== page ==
- Nonprofit Office Makeover: During the pandemic, nonprofits are surprised with a full makeover of their work spaces. Duct-taped chairs are replaced. HVAC systems get fixed. Mice and rattlesnake problems are taken care of! Everyone gets a real standing desk instead of having to use milk crates and cardboard boxes! Staff, who did not want to come back from remote working, see their new office and get very emotional. Sponsored by IKEA and local pest control services.
- Who Thinks It’s Ethical to Be a Billionaire? Each episode features a billionaire who believes they’re being surprised with a trip into space, but in actuality they are blindfolded, taken to a room, and confronted by people they’ve underpaid, forced to pee in jars, or otherwise exploited in order to make their money. A tax expert is on hand to calculate how much money they should have paid in taxes.
- Grants 180: Foundation program officers and board trustees must go through the grant process they force on nonprofits, having to answer questions like “explain how you will measure the success of your program and give three examples of past program successes, in 500 characters.” After going through their process and experiencing guilt and remorse, they meet with a select group of grantees who had applied earlier but didn’t get the grant, for teary apologies.
- Show the Salary: In each episode, nonprofits as well as corporations that advertise for new jobs without disclosing salary on their job postings are confronted. It starts with a courteous email or tweet reminding people that not disclosing salary on job postings perpetuates racial and gender wage gaps. The show follows organizations to see if they make changes, on occasion sending in interviewers and television crews to knock on the doors of orgs that continue to engage in this shady practice. (H/T ShowTheSalary.com)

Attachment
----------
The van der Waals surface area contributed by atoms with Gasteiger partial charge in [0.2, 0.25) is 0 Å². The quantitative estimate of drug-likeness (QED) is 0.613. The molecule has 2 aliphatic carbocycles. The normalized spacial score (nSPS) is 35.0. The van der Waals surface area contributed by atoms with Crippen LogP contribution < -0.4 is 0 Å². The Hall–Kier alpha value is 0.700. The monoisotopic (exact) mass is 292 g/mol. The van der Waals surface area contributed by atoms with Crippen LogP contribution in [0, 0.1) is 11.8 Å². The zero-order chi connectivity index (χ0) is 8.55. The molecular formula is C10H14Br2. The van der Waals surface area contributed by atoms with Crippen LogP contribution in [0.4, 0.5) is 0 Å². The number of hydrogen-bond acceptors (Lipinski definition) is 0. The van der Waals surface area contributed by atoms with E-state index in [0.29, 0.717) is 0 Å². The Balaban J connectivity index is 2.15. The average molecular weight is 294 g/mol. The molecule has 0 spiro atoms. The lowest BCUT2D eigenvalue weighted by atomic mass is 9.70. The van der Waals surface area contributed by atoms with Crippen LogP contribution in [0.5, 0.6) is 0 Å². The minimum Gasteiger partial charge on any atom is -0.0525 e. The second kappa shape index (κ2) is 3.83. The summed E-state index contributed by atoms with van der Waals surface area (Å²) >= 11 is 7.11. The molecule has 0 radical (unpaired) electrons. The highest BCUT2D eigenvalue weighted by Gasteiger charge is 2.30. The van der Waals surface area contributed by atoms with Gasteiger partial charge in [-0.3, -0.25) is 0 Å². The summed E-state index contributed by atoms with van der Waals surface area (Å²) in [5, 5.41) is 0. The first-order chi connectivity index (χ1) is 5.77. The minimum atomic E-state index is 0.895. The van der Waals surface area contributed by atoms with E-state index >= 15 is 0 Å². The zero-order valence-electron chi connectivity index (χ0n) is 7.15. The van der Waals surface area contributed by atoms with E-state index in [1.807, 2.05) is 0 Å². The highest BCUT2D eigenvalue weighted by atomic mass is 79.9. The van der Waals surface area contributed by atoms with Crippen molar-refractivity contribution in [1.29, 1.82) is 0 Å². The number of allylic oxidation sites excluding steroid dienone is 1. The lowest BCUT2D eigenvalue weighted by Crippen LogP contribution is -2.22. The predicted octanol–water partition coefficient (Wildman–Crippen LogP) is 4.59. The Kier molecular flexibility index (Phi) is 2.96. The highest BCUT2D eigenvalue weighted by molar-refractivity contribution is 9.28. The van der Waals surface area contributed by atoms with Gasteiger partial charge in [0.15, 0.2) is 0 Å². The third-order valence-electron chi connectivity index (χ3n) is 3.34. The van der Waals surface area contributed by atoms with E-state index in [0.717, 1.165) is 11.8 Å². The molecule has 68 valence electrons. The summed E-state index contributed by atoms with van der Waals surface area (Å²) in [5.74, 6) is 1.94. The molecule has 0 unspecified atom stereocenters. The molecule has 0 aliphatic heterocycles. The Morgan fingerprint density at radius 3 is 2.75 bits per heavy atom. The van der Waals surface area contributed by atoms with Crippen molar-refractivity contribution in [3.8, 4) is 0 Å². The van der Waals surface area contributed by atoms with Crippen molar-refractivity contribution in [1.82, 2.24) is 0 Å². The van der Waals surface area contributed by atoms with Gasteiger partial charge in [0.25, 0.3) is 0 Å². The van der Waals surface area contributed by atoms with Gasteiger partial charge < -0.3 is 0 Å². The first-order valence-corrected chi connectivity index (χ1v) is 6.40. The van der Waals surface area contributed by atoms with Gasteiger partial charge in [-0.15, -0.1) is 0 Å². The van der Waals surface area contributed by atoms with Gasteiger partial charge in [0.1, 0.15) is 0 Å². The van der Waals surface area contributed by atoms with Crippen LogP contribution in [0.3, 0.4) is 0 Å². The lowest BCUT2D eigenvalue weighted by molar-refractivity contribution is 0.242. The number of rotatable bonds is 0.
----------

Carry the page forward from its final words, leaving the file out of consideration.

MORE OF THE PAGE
- CSR For Real: Colin Kaepernick explores corporate social responsibility done right and wrong. In each episode he interviews corporations that are sticking their neck out, such as Ben and Jerry’s, as well as the nonprofits they partner with. Simultaneously, nonprofit leaders are brought on as guests to tell corporations engaged in crappy CSR that sending 100 employees to a nonprofit for a day of service is annoying and useless and nonprofits should be paid to organize those shenanigans.
- Gold Diggers with Hearts of Gold: Follows the complex relationships between nonprofit professionals and rich people from other sectors. An activist married to a hedge fund manager. An operations manager moving in with an oil tycoon. A social worker dating…anyone from any other sector. Can the gold digger with the heart of gold help the rich person see the importance of paying more taxes and not hoarding money in Donor-Advised Funds? Or will they be corrupted by lavish luxuries like reliable dental insurance?
There you go. We are not short on ideas for shows, so I hope the producers of The Activist pay attention after canceling their abomination. Meanwhile, I am starting to work on a sketch comedy show about nonprofit and philanthropy, so hit me up if you know someone at Netflix or if you’re a funder who wants to fund it.
Go here to find and email your elected officials to encourage them to enact legislations preventing foundations and Donor-Advised Funds from hoarding so much money.
Write an anonymous public review of a foundation on grantadvisor.org